A pick-up group of stream team members huddle around a net that they used to collect macroinvertebrates from nearby Tin Cup, a creek not well recognized in Joplin. The group met to compile baseline data for analyzing its health.
Concerned over recent development in the area, Jennifer Jones of Joplin, a first level stream team member, wanted to get baseline data for Tin Cup, a stream that flows near her house. It also runs past Freeman Hospital and the developing commercial area along West 32nd St. near McClelland Blvd.
Especially concerned over the run-off from paved parking lots, Jones believes that the stream which she calls a "tribute to nature," is going to deteriorate based on further development. "We need to track the health of the stream relative to the seemingly unregulated development," she said.
Pricilla Stotts of the Missouri Department of Natural Resources water protection program assists Phil O'Hare of Joplin in measuring the size of a riffle (a more shallow area of faster moving water where a few rocks break the surface) before collecting specimens.
Jennifer Jones holds a kick net while Rosiland Layne churns up the water aiding in the collection of benthic macroinvertebrates. The health of the stream in part is determined by the kinds and number of these animals that are found. Looking on is Priscilla Stotts.
Assisting Jones in the nascent stream monitoring program for Tin Cup Creek were Priscilla Stotts, stream team coordinator for the Missouri Department of Natural Resources, Americorps coordinator Rosiland Layne and Phil O'Hare of Joplin, who is a volunteer water quality monitor for a section of Shoal Creek, the focus of his own stream team's efforts. Stotts and Layne had come from Webb City where they had presented a program to about 70 students on the value of water and the preservation of Missouri's natural resources. They were augmenting a program started by Webb City Senior High School biology teacher Wayne Smith.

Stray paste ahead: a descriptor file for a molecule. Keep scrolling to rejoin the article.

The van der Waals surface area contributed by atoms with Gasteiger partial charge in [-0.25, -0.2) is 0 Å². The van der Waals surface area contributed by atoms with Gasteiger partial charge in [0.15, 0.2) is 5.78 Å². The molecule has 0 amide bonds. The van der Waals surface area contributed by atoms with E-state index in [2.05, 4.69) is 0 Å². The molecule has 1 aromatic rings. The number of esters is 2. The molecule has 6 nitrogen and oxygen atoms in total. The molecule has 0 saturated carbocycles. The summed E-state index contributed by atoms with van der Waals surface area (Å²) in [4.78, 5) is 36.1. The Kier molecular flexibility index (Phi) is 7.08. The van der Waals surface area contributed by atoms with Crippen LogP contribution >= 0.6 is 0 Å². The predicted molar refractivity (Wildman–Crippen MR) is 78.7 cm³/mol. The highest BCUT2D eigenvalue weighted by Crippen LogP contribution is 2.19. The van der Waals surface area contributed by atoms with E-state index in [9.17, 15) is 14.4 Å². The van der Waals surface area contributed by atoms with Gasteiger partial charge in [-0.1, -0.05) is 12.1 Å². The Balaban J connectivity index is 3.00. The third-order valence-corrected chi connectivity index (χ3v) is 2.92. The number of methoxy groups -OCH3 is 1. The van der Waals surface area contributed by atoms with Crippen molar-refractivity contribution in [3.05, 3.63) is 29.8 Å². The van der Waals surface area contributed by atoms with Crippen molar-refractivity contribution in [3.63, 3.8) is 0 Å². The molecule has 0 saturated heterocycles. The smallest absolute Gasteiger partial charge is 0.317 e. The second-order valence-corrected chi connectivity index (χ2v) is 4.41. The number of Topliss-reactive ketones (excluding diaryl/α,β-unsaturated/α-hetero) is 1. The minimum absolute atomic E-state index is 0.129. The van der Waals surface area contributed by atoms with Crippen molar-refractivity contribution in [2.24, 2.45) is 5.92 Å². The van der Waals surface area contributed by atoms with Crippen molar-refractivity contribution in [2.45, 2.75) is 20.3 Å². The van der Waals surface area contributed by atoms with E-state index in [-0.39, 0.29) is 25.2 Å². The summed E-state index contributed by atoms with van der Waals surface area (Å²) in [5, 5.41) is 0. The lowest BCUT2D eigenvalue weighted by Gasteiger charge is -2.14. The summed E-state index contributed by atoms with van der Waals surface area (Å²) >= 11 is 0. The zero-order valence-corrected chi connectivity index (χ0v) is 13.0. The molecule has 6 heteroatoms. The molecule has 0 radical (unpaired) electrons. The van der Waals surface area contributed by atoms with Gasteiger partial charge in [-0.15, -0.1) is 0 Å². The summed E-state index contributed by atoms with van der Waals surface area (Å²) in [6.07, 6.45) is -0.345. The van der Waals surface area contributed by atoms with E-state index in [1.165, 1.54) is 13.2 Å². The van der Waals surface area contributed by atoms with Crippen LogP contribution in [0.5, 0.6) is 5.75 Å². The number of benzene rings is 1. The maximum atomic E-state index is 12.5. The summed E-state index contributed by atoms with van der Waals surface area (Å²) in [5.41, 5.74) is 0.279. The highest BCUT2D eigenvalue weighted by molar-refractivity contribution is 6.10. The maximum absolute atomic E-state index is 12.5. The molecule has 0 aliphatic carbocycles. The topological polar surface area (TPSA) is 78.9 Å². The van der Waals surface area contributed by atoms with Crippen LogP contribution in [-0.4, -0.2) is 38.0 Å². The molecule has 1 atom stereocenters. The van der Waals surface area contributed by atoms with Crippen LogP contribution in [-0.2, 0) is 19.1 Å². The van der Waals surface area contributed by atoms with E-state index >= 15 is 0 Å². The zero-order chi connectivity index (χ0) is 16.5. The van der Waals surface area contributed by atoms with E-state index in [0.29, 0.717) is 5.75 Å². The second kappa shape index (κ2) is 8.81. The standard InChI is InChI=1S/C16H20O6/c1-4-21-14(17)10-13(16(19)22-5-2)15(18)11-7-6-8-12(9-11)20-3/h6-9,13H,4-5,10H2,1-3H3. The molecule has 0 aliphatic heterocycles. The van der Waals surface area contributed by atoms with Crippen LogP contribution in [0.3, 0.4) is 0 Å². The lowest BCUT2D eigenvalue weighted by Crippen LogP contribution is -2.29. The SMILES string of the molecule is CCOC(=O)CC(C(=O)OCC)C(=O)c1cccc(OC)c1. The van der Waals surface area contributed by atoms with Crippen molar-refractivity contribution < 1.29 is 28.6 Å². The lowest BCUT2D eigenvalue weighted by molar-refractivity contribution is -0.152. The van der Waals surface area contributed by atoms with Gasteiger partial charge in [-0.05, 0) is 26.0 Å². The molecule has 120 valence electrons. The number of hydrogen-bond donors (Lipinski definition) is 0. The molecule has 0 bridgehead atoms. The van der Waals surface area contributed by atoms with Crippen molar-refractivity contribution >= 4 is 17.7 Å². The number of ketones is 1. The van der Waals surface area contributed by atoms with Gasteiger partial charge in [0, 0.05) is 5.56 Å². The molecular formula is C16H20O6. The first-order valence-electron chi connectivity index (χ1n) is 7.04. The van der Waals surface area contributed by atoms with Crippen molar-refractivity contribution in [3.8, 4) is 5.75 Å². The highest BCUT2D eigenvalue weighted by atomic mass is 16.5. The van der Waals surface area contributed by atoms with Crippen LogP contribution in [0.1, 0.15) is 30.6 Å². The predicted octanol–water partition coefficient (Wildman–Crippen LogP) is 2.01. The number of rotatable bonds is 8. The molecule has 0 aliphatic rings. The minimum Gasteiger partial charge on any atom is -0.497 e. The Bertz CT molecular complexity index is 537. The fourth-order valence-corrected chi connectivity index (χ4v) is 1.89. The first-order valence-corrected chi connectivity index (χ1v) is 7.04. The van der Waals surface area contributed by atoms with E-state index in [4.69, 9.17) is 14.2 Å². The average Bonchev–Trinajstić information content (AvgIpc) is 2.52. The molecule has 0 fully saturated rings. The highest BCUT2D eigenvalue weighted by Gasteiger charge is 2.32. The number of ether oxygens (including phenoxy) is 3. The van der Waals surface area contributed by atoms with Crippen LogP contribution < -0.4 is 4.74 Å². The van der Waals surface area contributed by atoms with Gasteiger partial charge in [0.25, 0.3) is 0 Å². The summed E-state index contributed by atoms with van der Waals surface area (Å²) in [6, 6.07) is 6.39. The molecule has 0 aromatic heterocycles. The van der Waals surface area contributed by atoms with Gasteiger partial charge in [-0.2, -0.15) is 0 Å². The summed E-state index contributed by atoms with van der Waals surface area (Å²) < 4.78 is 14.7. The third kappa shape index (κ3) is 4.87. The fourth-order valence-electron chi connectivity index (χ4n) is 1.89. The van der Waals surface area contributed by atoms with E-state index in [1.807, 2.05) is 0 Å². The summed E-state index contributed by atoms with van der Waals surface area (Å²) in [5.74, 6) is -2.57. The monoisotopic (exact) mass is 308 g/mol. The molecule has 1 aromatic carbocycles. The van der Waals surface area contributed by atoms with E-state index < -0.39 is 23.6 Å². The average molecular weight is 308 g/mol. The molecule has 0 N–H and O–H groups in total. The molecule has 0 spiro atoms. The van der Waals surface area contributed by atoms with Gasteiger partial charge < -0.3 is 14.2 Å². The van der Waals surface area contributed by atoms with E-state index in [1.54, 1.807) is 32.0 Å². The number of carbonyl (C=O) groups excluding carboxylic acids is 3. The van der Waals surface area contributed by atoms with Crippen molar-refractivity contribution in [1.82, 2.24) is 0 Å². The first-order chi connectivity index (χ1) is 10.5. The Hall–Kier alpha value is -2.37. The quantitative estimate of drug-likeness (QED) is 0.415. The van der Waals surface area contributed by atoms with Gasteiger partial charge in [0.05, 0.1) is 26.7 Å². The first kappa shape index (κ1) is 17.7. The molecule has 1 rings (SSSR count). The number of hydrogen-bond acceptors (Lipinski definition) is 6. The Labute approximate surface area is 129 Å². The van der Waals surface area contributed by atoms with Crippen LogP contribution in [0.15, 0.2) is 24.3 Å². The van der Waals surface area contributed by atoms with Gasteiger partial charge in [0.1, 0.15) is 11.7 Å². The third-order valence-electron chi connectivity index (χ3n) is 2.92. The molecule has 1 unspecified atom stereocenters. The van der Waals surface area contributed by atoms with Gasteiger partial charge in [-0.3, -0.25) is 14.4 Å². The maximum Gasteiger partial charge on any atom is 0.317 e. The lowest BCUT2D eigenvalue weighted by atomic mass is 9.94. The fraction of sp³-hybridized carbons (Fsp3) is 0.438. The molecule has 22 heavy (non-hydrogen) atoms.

Jennifer Jones, at left, separates collected debris in order to reveal any benthic macroinvertebrates collected in their kick net. Often a magnifying glass is needed to classify the specimens as well as a container of water to flush away any silt. With her is Rosiland Layne and Phil O'Hare.
Because biologists have determined the pollution tolerance of many common macroinvertebrates, the health of a body of a stream can be measured. The pollution in question often is the abundance of nutrients or sediments that cause low dissolved oxygen conditions, but it also could be the presence of bacteria or toxic chemicals. Mayflies, stoneflies and caddisflies have the lowest tolerance to pollution; their presence in quantity suggests a healthy stream. Finding a great deal of midges, aquatic worms, leeches and blackflies without finding the low tolerance species suggests a stream has been compromised. The presence of beetles, craneflies and crustaceans fall in the middle of the two classifications and suggest that the stream could be healthier.
In doing a macroinvertebrte survey to assess the impact of human activity on the stream, a stream monitor needs to know what to expect to find in the stream under natural conditions and at different times of the year. As well as water quality factors, macroinvertebrates are affected by the conditions of the stream bottom, the depth and velocity of the water in the stream, the length of a day and the climate present.
The group on September 28 found that the animals that they collected from Tin Cup while the creek had a water flow measured at 1.063 cubic feet per second scored in the poor range. However, it was suggested that flooding earlier in the month may have washed away a lot of natural habitat.
Jones continues to wonder what any more development would do to further alter the animals' habitat.
Photos by Vince Rosati